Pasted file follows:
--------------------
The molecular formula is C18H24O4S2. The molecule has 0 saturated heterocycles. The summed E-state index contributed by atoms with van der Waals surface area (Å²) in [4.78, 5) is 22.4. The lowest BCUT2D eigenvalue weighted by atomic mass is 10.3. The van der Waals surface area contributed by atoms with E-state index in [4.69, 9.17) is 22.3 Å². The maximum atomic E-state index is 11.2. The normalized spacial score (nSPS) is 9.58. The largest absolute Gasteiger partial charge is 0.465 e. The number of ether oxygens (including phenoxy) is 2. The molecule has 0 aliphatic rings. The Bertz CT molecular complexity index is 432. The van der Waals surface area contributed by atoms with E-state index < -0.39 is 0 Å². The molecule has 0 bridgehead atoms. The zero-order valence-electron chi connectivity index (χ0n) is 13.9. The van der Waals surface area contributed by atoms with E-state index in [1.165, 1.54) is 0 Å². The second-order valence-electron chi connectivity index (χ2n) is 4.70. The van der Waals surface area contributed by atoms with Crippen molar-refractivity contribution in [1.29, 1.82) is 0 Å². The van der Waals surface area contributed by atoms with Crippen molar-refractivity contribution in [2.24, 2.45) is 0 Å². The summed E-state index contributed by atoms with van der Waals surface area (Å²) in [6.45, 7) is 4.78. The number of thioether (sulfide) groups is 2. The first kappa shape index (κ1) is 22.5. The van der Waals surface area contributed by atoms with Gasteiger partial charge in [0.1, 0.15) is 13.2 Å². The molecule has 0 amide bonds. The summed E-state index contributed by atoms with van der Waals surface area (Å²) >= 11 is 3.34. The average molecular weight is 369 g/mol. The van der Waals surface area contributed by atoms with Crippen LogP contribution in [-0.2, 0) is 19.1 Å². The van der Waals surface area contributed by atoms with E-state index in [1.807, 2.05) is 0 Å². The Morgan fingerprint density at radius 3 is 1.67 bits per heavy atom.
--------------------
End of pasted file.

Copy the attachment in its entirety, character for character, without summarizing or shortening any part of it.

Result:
The molecular formula is C18H24O4S2. The molecule has 0 saturated heterocycles. The summed E-state index contributed by atoms with van der Waals surface area (Å²) in [4.78, 5) is 22.4. The lowest BCUT2D eigenvalue weighted by atomic mass is 10.3. The van der Waals surface area contributed by atoms with E-state index in [4.69, 9.17) is 22.3 Å². The maximum atomic E-state index is 11.2. The normalized spacial score (nSPS) is 9.58. The largest absolute Gasteiger partial charge is 0.465 e. The number of ether oxygens (including phenoxy) is 2. The molecule has 0 aliphatic rings. The Bertz CT molecular complexity index is 432. The van der Waals surface area contributed by atoms with E-state index < -0.39 is 0 Å². The molecule has 0 bridgehead atoms. The zero-order valence-electron chi connectivity index (χ0n) is 13.9. The van der Waals surface area contributed by atoms with E-state index in [1.165, 1.54) is 0 Å². The second-order valence-electron chi connectivity index (χ2n) is 4.70. The van der Waals surface area contributed by atoms with Crippen molar-refractivity contribution in [1.29, 1.82) is 0 Å². The van der Waals surface area contributed by atoms with Crippen molar-refractivity contribution in [2.24, 2.45) is 0 Å². The summed E-state index contributed by atoms with van der Waals surface area (Å²) in [6.45, 7) is 4.78. The number of thioether (sulfide) groups is 2. The first kappa shape index (κ1) is 22.5. The van der Waals surface area contributed by atoms with Gasteiger partial charge in [0.1, 0.15) is 13.2 Å². The molecule has 0 amide bonds. The summed E-state index contributed by atoms with van der Waals surface area (Å²) >= 11 is 3.34. The average molecular weight is 369 g/mol. The van der Waals surface area contributed by atoms with Crippen LogP contribution in [-0.2, 0) is 19.1 Å². The van der Waals surface area contributed by atoms with E-state index in [1.807, 2.05) is 0 Å². The Morgan fingerprint density at radius 3 is 1.67 bits per heavy atom.